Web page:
5 Best Vegetables to Grow in a Small Space wallacegardencenter

5 Best Vegetables to Grow in a Small Space

So you want to garden, but you’re not sure if you have enough space. Chances are, if you have any outdoor space at all, you have enough! A tiny yard won’t stop you from growing garden-fresh veggies to enjoy throughout the year. By getting a bit creative and choosing the right crops, you’ll see just how simple small space vegetable gardening can be!


Best Vegetables for Small Spaces

Since you have a small area to work with, choose vegetables that grow fast and produce a high yield. Plant these wherever you can find the space—in your yard, on your balcony, on a windowsill, or in hanging baskets!


Cherry Tomatoes: If you don’t have much yard space, look up! Hanging baskets work great for vegetables like cherry tomatoes. Choose a basket around 12 inches deep with a moss, coconut, or plastic liner (If using plastic, make sure the pot has drainage holes). Instead of planting seeds directly in the basket, use seedlings instead, which you can start now indoors. You’ll want to wait to transplant the seedlings outside until after any risk of frost has passed, which is around early May here in Iowa. Hang the basket in a sunny spot.


Cucumbers: You might not think of cucumbers as small space vegetables since the vines sprawl across the ground, but you can easily train them for small spaces! When they start to grow, guide the vine upward along a trellis or fence. Alternatively, you can grow smaller cucumber varieties in a hanging basket. Besides saving space, another bonus of growing cucumbers vertically is that it reduces the risk of rot and disease. Plant seeds or seedlings in a spot with full sun and nutrient-rich, well-draining soil. Like tomatoes, wait until May to plant cucumbers.


Leaf Lettuce: Since leaf lettuce grows so quickly, maturing in about 45 days, you can plant more than one crop. Sow seeds in spring, then again in late summer. You can also plant seeds every couple weeks until late summer for a more continuous harvest. Plant the seeds close together, about four to six inches apart. If you have a bit of extra room near one of your other vegetables, consider growing a lettuce plant or two there to make the most of your space! Leaf lettuce grows well in partial shade, so it’s OK if nearby taller plants block some of the sunshine. To harvest, remove outer leaves, allowing the inner leaves to continue to grow. Mature lettuce can taste woody, so check your plants often for leaves that are ready to harvest.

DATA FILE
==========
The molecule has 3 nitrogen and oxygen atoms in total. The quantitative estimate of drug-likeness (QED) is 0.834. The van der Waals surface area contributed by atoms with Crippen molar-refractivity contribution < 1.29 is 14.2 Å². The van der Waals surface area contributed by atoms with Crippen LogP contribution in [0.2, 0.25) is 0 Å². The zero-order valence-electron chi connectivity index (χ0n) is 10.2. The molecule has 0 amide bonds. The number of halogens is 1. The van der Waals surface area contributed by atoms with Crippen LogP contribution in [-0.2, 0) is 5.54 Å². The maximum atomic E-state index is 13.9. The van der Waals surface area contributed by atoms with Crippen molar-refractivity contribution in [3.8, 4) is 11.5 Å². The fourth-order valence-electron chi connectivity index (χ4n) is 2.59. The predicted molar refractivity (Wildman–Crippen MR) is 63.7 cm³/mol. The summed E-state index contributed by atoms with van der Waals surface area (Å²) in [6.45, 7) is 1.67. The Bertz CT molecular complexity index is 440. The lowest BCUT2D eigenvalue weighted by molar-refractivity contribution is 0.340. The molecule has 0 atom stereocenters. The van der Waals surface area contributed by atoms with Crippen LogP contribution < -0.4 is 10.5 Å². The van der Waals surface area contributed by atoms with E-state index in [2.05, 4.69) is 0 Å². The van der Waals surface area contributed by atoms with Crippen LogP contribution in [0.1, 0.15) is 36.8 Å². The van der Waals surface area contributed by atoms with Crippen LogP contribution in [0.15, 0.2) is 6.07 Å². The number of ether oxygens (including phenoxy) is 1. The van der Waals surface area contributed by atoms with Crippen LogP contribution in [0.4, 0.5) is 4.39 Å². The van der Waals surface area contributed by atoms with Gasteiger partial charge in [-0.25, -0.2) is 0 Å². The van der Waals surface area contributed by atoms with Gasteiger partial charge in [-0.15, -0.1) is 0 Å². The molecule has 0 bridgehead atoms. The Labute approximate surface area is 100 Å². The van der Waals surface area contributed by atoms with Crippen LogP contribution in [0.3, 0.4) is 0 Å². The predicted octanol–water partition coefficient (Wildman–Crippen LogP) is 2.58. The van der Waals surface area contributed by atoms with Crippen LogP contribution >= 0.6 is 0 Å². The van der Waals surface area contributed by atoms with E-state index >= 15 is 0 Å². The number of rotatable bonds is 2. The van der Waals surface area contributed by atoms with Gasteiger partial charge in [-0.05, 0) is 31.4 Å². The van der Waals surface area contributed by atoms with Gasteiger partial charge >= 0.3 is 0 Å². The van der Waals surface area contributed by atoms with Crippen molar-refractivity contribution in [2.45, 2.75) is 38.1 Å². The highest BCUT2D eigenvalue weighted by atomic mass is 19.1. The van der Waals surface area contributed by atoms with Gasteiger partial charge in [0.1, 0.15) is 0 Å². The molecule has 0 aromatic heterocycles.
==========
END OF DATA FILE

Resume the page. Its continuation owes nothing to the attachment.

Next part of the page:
Radishes: Like lettuce, radishes take up so little room, you can use them as fillers in the rest of your garden. Radishes like sunny spots and rich soil. In Bettendorf, you can plant seeds starting in late March, and in three to five weeks, you’ll have a crop ready to harvest! Consider successive planting, so you have radishes all summer long. If you’re only looking to grow one crop this year, you can fill the empty space after harvesting with another veggie. Though often overlooked, radish greens are edible too! Sauté them or try a twist on pesto by using radish leaves instead of basil. For an even healthier snack that looks like it came from a fancy English high tea, try radish and flower toast.


Pole Beans: Just because you have a small garden doesn’t mean you can’t stock up on veggies to last you through the winter! Use pole beans straight off the vine, or try canning them to stock up for the winter. Plant pole beans in full sun near a trellis, fence, or pole so you can train the vines to climb. Start planting them, either from seeds or seedlings, after the risk of frost has passed. Beans will be mature and ready for harvest after about 60 days. Harvest often, as consistent harvesting encourages the production of new pods. Instead of having to rely on heading to the grocery store every time you want fresh produce, why not grow your own?

By choosing the right veggies, you can enjoy an abundant harvest no matter how big your garden is.

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